Maintaining Your Toothbrush for Better Dental Care

Your toothbrush plays a very important role in sustaining not only your everyday oral hygiene but also your overall health. The American Dental Association (ADA) recommends that toothbrushes be replaced about every three to four months. If the bristles are frayed or otherwise damaged prior to that time, you will need a new brush sooner.

Basic tips for general toothbrush care

The following toothbrush care suggestions have been provided by the ADA and the Council on Scientific Affairs:

  • Never share your toothbrush with anyone. Doing so will put both users at risk for infections. The exchange of microorganisms and bodily fluids is particularly dangerous for those with existing diseases or compromised immune systems.
  • Always rinse your toothbrush thoroughly with tap water after each brushing. This will remove any leftover toothpaste, food particles, and debris. Keep your brush stored in an upright position to allow it to air dry completely. If you store multiple toothbrushes in the same container, keep them separated to avoid cross-contamination.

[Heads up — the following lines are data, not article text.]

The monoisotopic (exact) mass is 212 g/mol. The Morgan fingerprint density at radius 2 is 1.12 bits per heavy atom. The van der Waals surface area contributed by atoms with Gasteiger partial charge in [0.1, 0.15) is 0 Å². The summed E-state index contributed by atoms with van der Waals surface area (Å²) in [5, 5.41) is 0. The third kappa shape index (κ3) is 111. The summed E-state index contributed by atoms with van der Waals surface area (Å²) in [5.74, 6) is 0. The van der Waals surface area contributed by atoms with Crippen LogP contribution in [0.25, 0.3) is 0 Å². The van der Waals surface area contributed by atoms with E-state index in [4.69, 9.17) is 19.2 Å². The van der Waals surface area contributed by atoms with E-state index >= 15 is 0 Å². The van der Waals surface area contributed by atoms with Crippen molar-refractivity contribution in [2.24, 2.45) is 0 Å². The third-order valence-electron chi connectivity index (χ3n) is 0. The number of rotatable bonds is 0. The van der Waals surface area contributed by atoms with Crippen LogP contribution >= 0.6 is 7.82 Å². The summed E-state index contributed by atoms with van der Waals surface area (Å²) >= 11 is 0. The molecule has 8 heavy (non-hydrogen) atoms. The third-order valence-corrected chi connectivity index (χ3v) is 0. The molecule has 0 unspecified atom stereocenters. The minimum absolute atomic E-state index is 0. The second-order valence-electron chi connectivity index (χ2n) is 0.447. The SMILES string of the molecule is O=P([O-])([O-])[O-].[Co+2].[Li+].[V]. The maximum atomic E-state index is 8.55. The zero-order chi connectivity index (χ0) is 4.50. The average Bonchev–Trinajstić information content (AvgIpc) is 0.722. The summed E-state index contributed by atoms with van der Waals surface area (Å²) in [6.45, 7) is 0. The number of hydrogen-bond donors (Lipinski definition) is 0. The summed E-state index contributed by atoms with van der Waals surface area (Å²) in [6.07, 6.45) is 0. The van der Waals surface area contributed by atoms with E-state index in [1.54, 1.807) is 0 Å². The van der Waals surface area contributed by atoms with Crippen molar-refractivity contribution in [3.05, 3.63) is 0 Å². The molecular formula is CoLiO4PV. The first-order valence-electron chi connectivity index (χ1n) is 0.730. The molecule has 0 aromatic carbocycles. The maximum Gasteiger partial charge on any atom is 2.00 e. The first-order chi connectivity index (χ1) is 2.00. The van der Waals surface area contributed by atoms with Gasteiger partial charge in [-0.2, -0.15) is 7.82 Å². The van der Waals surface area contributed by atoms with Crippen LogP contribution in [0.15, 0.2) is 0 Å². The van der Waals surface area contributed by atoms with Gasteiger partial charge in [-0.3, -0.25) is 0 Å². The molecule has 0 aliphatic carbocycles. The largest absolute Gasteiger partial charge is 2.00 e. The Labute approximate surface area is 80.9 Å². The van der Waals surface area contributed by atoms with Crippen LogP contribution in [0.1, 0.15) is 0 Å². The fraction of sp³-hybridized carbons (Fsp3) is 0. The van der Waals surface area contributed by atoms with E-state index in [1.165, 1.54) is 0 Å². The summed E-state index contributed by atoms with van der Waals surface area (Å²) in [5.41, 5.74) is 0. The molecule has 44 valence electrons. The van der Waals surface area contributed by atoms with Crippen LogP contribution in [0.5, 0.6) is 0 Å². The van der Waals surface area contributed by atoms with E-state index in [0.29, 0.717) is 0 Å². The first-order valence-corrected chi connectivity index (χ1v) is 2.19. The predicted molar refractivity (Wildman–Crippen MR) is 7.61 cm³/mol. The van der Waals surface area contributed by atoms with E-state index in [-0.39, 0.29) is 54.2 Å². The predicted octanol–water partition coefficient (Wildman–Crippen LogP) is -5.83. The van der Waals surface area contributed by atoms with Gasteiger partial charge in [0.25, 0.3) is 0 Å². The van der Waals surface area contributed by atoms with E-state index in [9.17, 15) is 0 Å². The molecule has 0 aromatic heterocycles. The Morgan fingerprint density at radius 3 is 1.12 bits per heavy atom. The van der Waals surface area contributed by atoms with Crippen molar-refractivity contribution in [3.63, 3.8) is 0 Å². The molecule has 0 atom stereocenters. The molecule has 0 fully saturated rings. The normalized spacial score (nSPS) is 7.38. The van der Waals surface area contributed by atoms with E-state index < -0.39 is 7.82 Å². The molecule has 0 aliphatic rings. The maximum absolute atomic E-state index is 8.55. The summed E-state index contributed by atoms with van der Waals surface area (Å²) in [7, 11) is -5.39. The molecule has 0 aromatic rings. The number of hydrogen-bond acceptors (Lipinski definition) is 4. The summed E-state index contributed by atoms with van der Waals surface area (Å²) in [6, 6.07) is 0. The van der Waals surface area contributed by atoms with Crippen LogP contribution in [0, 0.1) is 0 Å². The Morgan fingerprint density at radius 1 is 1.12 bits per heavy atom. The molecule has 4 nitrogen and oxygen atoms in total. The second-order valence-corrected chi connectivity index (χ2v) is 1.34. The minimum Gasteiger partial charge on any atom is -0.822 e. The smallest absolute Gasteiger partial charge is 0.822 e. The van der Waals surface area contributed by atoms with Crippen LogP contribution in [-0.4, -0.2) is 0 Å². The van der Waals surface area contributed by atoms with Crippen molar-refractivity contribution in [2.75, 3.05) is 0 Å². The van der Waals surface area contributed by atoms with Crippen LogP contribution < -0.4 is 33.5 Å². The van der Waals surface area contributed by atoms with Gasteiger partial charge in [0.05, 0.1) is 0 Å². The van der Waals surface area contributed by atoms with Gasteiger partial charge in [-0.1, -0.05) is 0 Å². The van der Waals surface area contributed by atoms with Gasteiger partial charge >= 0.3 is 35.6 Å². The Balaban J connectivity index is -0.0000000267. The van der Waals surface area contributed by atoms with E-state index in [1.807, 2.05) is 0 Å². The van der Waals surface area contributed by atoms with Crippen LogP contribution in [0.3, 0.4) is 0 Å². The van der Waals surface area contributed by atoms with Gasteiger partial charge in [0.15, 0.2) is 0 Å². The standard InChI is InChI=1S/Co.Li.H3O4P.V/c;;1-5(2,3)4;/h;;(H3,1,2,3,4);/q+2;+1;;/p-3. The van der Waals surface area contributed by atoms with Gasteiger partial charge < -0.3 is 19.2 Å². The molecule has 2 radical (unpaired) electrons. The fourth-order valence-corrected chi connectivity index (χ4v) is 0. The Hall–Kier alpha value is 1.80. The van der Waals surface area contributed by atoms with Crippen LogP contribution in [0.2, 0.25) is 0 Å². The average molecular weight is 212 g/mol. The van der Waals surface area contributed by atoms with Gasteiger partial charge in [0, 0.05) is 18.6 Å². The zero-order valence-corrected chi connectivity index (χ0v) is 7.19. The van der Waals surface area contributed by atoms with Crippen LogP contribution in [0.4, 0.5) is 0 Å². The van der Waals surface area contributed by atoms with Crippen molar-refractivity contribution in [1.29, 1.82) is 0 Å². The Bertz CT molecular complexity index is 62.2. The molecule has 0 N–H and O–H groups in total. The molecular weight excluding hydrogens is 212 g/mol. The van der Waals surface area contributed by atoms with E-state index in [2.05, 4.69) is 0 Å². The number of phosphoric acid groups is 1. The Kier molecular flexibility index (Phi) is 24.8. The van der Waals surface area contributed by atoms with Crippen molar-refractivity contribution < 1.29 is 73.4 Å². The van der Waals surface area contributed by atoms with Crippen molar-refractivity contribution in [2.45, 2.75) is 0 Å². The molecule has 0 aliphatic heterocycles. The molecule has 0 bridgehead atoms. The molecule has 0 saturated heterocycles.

• Do not use toothbrush covers or keep them stored in closed containers. By putting your brush routinely in a moist environment, you will encourage unhealthy bacteria growth. It is best to keep toothbrushes stored in open air.
  • Don’t forget to replace your toothbrush a minimum of every three to four months. The bristles become worn down and frayed with each use. They eventually lose effectiveness and do not clear away plaque and debris as well. Depending on how hard and how often you brush your teeth will determine the lifespan of your brush. Inspect yours frequently for wear and tear and replace as needed. It is not unusual for children to need more frequent toothbrush replacements than adults.
  • Rinsing your mouth with an antibacterial mouthwash prior to brushing may reduce bacteria buildup on toothbrushes.
  • If you wear braces or use other dental appliances, take extra precautions. It has been shown that people who wear such appliances accumulate more germs on their toothbrushes. Reduce the number of collected bacteria on your brush by rinsing it first with an antibacterial mouthwash. It is also helpful to use a Waterpik or water floss er to reach hard to clean areas between teeth and braces.